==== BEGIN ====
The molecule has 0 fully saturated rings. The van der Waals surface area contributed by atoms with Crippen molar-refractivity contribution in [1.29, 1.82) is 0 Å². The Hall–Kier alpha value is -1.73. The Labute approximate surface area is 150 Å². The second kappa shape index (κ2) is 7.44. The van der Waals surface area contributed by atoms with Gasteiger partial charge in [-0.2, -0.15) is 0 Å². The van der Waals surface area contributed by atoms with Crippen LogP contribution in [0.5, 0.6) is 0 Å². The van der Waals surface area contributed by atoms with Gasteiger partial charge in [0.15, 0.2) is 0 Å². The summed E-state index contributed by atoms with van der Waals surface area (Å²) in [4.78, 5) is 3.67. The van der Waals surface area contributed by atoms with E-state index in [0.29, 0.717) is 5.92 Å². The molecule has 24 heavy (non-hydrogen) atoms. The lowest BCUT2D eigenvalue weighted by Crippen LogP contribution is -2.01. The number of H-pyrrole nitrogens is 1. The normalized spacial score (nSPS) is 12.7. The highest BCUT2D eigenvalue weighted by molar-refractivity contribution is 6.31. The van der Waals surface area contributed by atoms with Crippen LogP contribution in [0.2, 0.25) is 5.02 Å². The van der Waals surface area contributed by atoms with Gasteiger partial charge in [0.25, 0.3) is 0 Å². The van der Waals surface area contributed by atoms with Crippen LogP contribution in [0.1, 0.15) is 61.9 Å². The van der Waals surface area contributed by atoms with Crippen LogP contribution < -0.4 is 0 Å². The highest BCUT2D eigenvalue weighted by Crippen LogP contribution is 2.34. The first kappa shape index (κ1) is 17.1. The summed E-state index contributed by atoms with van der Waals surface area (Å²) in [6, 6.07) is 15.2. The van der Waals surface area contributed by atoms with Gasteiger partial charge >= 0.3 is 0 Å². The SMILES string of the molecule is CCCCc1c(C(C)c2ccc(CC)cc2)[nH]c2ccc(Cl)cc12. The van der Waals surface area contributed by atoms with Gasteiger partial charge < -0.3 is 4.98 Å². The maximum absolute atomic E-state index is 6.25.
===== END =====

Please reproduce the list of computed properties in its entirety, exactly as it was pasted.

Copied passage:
The molecule has 0 fully saturated rings. The van der Waals surface area contributed by atoms with Crippen molar-refractivity contribution in [1.29, 1.82) is 0 Å². The Hall–Kier alpha value is -1.73. The Labute approximate surface area is 150 Å². The second kappa shape index (κ2) is 7.44. The van der Waals surface area contributed by atoms with Gasteiger partial charge in [-0.2, -0.15) is 0 Å². The van der Waals surface area contributed by atoms with Crippen LogP contribution in [0.5, 0.6) is 0 Å². The van der Waals surface area contributed by atoms with Gasteiger partial charge in [0.15, 0.2) is 0 Å². The summed E-state index contributed by atoms with van der Waals surface area (Å²) in [4.78, 5) is 3.67. The van der Waals surface area contributed by atoms with E-state index in [0.29, 0.717) is 5.92 Å². The molecule has 24 heavy (non-hydrogen) atoms. The lowest BCUT2D eigenvalue weighted by Crippen LogP contribution is -2.01. The number of H-pyrrole nitrogens is 1. The normalized spacial score (nSPS) is 12.7. The highest BCUT2D eigenvalue weighted by molar-refractivity contribution is 6.31. The van der Waals surface area contributed by atoms with Crippen LogP contribution in [0.2, 0.25) is 5.02 Å². The van der Waals surface area contributed by atoms with Gasteiger partial charge in [0.25, 0.3) is 0 Å². The van der Waals surface area contributed by atoms with Crippen LogP contribution in [0.1, 0.15) is 61.9 Å². The van der Waals surface area contributed by atoms with Crippen LogP contribution < -0.4 is 0 Å². The highest BCUT2D eigenvalue weighted by Crippen LogP contribution is 2.34. The first kappa shape index (κ1) is 17.1. The summed E-state index contributed by atoms with van der Waals surface area (Å²) in [6, 6.07) is 15.2. The van der Waals surface area contributed by atoms with Gasteiger partial charge >= 0.3 is 0 Å². The SMILES string of the molecule is CCCCc1c(C(C)c2ccc(CC)cc2)[nH]c2ccc(Cl)cc12. The van der Waals surface area contributed by atoms with Gasteiger partial charge < -0.3 is 4.98 Å². The maximum absolute atomic E-state index is 6.25.